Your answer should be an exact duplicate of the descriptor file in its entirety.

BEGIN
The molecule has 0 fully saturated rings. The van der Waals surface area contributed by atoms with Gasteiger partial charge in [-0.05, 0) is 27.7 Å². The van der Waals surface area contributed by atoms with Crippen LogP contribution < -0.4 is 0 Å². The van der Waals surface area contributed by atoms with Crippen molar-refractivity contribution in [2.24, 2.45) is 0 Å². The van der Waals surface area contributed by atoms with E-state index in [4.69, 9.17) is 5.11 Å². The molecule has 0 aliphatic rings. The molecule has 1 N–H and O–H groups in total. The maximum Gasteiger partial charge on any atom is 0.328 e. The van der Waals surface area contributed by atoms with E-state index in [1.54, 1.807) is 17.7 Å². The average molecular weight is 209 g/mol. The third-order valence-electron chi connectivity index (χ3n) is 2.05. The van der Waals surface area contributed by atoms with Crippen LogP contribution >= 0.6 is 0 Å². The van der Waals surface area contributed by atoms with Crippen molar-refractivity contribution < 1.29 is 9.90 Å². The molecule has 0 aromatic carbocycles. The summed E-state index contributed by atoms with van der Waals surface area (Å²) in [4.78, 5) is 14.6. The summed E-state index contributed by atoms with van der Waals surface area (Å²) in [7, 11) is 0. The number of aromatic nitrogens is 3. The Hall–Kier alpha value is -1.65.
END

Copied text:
The molecule has 0 fully saturated rings. The van der Waals surface area contributed by atoms with Gasteiger partial charge in [-0.05, 0) is 27.7 Å². The van der Waals surface area contributed by atoms with Crippen LogP contribution < -0.4 is 0 Å². The van der Waals surface area contributed by atoms with Crippen molar-refractivity contribution in [2.24, 2.45) is 0 Å². The van der Waals surface area contributed by atoms with E-state index in [4.69, 9.17) is 5.11 Å². The molecule has 0 aliphatic rings. The molecule has 1 N–H and O–H groups in total. The maximum Gasteiger partial charge on any atom is 0.328 e. The van der Waals surface area contributed by atoms with E-state index in [1.54, 1.807) is 17.7 Å². The average molecular weight is 209 g/mol. The third-order valence-electron chi connectivity index (χ3n) is 2.05. The van der Waals surface area contributed by atoms with Crippen LogP contribution >= 0.6 is 0 Å². The van der Waals surface area contributed by atoms with Crippen molar-refractivity contribution < 1.29 is 9.90 Å². The molecule has 0 aromatic carbocycles. The summed E-state index contributed by atoms with van der Waals surface area (Å²) in [4.78, 5) is 14.6. The summed E-state index contributed by atoms with van der Waals surface area (Å²) in [7, 11) is 0. The number of aromatic nitrogens is 3. The Hall–Kier alpha value is -1.65.